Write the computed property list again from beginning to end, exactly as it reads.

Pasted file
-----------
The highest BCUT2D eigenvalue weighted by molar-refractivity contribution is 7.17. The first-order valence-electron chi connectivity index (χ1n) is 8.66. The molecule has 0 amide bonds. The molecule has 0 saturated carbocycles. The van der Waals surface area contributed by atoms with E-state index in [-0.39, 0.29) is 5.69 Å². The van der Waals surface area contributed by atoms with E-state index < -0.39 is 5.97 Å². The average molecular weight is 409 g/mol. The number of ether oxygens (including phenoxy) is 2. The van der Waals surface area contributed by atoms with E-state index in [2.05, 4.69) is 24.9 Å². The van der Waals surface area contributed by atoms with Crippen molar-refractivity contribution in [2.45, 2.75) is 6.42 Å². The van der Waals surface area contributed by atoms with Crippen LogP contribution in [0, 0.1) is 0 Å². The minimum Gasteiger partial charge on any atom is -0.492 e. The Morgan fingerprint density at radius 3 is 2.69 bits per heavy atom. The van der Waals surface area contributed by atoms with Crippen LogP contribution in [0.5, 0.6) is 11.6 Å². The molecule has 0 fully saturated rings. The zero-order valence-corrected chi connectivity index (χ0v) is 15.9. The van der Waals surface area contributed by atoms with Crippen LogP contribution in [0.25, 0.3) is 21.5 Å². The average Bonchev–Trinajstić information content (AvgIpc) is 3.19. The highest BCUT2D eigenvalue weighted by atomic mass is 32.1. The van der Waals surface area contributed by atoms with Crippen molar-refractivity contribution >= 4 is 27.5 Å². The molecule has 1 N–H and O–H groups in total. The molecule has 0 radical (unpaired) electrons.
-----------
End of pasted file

The highest BCUT2D eigenvalue weighted by molar-refractivity contribution is 7.17. The first-order valence-electron chi connectivity index (χ1n) is 8.66. The molecule has 0 amide bonds. The molecule has 0 saturated carbocycles. The van der Waals surface area contributed by atoms with E-state index in [-0.39, 0.29) is 5.69 Å². The van der Waals surface area contributed by atoms with E-state index < -0.39 is 5.97 Å². The average molecular weight is 409 g/mol. The number of ether oxygens (including phenoxy) is 2. The van der Waals surface area contributed by atoms with E-state index in [2.05, 4.69) is 24.9 Å². The van der Waals surface area contributed by atoms with Crippen molar-refractivity contribution in [2.45, 2.75) is 6.42 Å². The van der Waals surface area contributed by atoms with Crippen LogP contribution in [0, 0.1) is 0 Å². The minimum Gasteiger partial charge on any atom is -0.492 e. The Morgan fingerprint density at radius 3 is 2.69 bits per heavy atom. The van der Waals surface area contributed by atoms with Crippen LogP contribution in [0.5, 0.6) is 11.6 Å². The molecule has 0 fully saturated rings. The zero-order valence-corrected chi connectivity index (χ0v) is 15.9. The van der Waals surface area contributed by atoms with Crippen LogP contribution in [0.25, 0.3) is 21.5 Å². The average Bonchev–Trinajstić information content (AvgIpc) is 3.19. The highest BCUT2D eigenvalue weighted by atomic mass is 32.1. The van der Waals surface area contributed by atoms with Crippen molar-refractivity contribution >= 4 is 27.5 Å². The molecule has 1 N–H and O–H groups in total. The molecule has 0 radical (unpaired) electrons.